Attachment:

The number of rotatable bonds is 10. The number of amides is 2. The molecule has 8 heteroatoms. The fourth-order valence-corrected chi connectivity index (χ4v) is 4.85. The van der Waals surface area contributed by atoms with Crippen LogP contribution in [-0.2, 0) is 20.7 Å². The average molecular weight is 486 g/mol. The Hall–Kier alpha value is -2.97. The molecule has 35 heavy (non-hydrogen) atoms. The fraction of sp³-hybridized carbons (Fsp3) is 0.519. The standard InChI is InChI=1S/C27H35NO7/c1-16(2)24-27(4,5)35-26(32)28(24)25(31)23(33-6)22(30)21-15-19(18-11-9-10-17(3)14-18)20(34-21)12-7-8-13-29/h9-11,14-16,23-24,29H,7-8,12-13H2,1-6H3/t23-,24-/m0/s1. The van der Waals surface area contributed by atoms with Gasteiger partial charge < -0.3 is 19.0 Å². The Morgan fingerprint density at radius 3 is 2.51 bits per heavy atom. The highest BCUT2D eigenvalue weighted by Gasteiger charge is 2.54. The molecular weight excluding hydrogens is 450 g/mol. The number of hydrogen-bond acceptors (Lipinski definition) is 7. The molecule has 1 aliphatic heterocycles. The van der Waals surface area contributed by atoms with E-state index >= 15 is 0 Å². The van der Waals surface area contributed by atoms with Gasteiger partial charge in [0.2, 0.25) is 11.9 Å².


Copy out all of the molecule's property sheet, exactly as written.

The number of rotatable bonds is 10. The number of amides is 2. The molecule has 8 heteroatoms. The fourth-order valence-corrected chi connectivity index (χ4v) is 4.85. The van der Waals surface area contributed by atoms with Crippen LogP contribution in [-0.2, 0) is 20.7 Å². The average molecular weight is 486 g/mol. The Hall–Kier alpha value is -2.97. The molecule has 35 heavy (non-hydrogen) atoms. The fraction of sp³-hybridized carbons (Fsp3) is 0.519. The standard InChI is InChI=1S/C27H35NO7/c1-16(2)24-27(4,5)35-26(32)28(24)25(31)23(33-6)22(30)21-15-19(18-11-9-10-17(3)14-18)20(34-21)12-7-8-13-29/h9-11,14-16,23-24,29H,7-8,12-13H2,1-6H3/t23-,24-/m0/s1. The van der Waals surface area contributed by atoms with Gasteiger partial charge < -0.3 is 19.0 Å². The Morgan fingerprint density at radius 3 is 2.51 bits per heavy atom. The highest BCUT2D eigenvalue weighted by Gasteiger charge is 2.54. The molecular weight excluding hydrogens is 450 g/mol. The number of hydrogen-bond acceptors (Lipinski definition) is 7. The molecule has 1 aliphatic heterocycles. The van der Waals surface area contributed by atoms with E-state index >= 15 is 0 Å². The van der Waals surface area contributed by atoms with Gasteiger partial charge in [0.2, 0.25) is 11.9 Å².